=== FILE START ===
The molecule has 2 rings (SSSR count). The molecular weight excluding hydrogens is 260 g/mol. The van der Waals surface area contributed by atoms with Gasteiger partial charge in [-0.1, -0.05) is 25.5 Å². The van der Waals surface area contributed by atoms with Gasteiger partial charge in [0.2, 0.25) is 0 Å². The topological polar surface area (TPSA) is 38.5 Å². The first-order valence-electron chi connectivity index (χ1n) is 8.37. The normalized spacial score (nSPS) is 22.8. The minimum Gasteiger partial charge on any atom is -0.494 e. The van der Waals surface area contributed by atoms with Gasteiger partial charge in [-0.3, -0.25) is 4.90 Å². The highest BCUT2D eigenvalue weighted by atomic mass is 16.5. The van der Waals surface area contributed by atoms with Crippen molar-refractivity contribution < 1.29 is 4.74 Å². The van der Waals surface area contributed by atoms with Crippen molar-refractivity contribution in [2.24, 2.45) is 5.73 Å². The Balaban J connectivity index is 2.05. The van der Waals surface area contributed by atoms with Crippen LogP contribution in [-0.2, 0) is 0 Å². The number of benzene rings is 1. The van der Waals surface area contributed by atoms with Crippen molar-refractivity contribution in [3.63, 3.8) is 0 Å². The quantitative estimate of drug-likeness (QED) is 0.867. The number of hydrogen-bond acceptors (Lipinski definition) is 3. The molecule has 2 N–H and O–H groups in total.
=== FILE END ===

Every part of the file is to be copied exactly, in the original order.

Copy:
The molecule has 2 rings (SSSR count). The molecular weight excluding hydrogens is 260 g/mol. The van der Waals surface area contributed by atoms with Gasteiger partial charge in [-0.1, -0.05) is 25.5 Å². The van der Waals surface area contributed by atoms with Gasteiger partial charge in [0.2, 0.25) is 0 Å². The topological polar surface area (TPSA) is 38.5 Å². The first-order valence-electron chi connectivity index (χ1n) is 8.37. The normalized spacial score (nSPS) is 22.8. The minimum Gasteiger partial charge on any atom is -0.494 e. The van der Waals surface area contributed by atoms with Gasteiger partial charge in [-0.3, -0.25) is 4.90 Å². The highest BCUT2D eigenvalue weighted by atomic mass is 16.5. The van der Waals surface area contributed by atoms with Crippen molar-refractivity contribution < 1.29 is 4.74 Å². The van der Waals surface area contributed by atoms with Crippen molar-refractivity contribution in [2.24, 2.45) is 5.73 Å². The Balaban J connectivity index is 2.05. The van der Waals surface area contributed by atoms with Crippen LogP contribution in [-0.2, 0) is 0 Å². The number of benzene rings is 1. The van der Waals surface area contributed by atoms with Crippen molar-refractivity contribution in [3.63, 3.8) is 0 Å². The quantitative estimate of drug-likeness (QED) is 0.867. The number of hydrogen-bond acceptors (Lipinski definition) is 3. The molecule has 2 N–H and O–H groups in total.